(2) This increased oceanic temperature will also potentially disrupt the action of the Atlantic Thermohaline Circulation. The thermohaline transports a tremendous amount of water--something in the neighborhood of 100 times the amount of water moved by the Amazon river--and is the mechanism by which the cold anoxic water of the deep oceans is circulated to the surface. This renders the thermohaline essential not just for deep ocean life (in virtue of oxygenating the depths), but also an important component in the carbon cycle, as the water carried up from the depths is capable of absorbing more CO2 than the warmer water near the surface. The thermohaline is driven primarily by differences in water density, which in turn is a function of temperature and salinity. The heating and cooling of water as it is carried along by the thermohaline forms a kind of conveyor belt that keeps the oceans well mixed through much the same mechanism responsible for the mesmerizing motion of the liquid in a lava lamp. However, the fact that the thermohaline’s motion is primarily driven by differences in salinity and temperature means that it is extremely vulnerable to disruption by changes in those two factors. As CO2 concentration in the atmosphere increases and ocean temperatures increase accordingly, melting glaciers and other freshwater ice stored along routes that are accessible to the ocean can result in significant influxes of fresh (and cold) water. This alters both temperature and salinity of the oceans, disrupting the thermohaline and inhibiting the ocean’s ability to act as a carbon sink. Teller et. al. (2002) argue that a similar large-scale influx of cold freshwater (in the form of the destruction of an enormous ice dam at Lake Agassiz) was partially responsible for the massive global temperature instability seen 15,000 years ago during the last major deglaciation.
(3) Perhaps most simply, increased acidification of the oceans (i.e. increased carbonic acid concentration as a result of CO2 reacting with ocean water) means slower rates of new CO2 absorption, reducing the rate at which excess anthropogenic CO2 can be scrubbed from the atmosphere.
Examples like these abound in climatology literature. As we suggested above, though, perhaps the most important question with regard to climate feedbacks is whether the net influence is positive or negative with respect to climate sensitivity. Climate sensitivity, recall, is the relationship between the change in the global concentration of greenhouse gases (given in units of CO2-equivalent impacts on radiative forcings) and the change in the annual mean surface air temperature (see Chapter Four). If the Earth were a simple system, free of feedbacks and other non-linearly interacting processes, this sensitivity would be a straightforwardly linear one: each doubling of CO2-e concentration would result in an increase of ~.30 , which would correspond to a mean surface temperature change of 1.2 degrees C at equilibrium.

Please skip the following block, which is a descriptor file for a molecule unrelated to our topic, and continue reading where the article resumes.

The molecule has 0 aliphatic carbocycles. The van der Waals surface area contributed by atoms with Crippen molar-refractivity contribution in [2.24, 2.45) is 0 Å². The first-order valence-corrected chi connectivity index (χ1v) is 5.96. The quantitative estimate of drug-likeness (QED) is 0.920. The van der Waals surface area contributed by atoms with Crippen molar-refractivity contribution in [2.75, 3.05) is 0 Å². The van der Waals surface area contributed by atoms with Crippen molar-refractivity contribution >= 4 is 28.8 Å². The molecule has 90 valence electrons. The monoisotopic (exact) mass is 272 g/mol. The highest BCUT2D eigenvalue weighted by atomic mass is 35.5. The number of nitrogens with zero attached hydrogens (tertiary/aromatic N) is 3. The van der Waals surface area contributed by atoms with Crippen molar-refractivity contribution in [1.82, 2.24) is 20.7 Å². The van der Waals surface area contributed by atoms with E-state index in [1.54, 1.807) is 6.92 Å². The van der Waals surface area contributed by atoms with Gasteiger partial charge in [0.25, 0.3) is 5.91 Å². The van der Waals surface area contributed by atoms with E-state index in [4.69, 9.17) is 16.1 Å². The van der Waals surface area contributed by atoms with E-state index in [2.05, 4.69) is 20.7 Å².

Unfortunately for climate modelers, things are not so simple. The net change in average surface air temperature following a CO2-e concentration doubling in the atmosphere also depends on (for instance) how the change in radiative forcing that doubling causes impacts the global albedo. The change in the global albedo, in turn, impacts the climate sensitivity by altering the relationship between radiative flux and surface air temperature.
Just as with albedo, we can (following Roe & Baker ) introduce a single parameter φ such that the net influence of feedbacks on the equation describing climate sensitivity:
In a feedback-free climate system, we can parameterize 5(n) such that , and such that . That is, we can assume that the net impact of positive and negative feedbacks on the total radiative flux is both constant and non-existent. However, just as with albedo, observations suggest that this simplification is inaccurate; . Discerning the value of is one of the most challenging (and important) tasks in contemporary climate modeling.
The presence of so many interacting feedback mechanisms is one of the features that makes climatology such a difficulty science to get right. It is also characteristic of complex systems more generally. How are we to account for these features when building high-level models of the global climate? What novel challenges emerge from models designed to predict the behavior of systems like this? In Chapter Six, we shall examine Coupled General Circulation Models (CGCMs), which are built to deal with these problems.
- The question of how to interpret the formalism of non-relativistic quantum mechanics, for instance, still hasn’t been answered to the satisfaction of either philosophers or physicists. Philosophical attention to the measurement problem in the mid-20th century led directly to the overthrow of the Copenhagen Interpretation, and (more recently) to work on decoherence and einselection (e.g. Zurek ). For an accessible survey of some of the ways in which philosophical thinking has contributed to physics in the 20th century, see Maudlin (2007). For examples of excellent current work in these areas, see Wallace (2011) and (2009), as well as Albert (2000).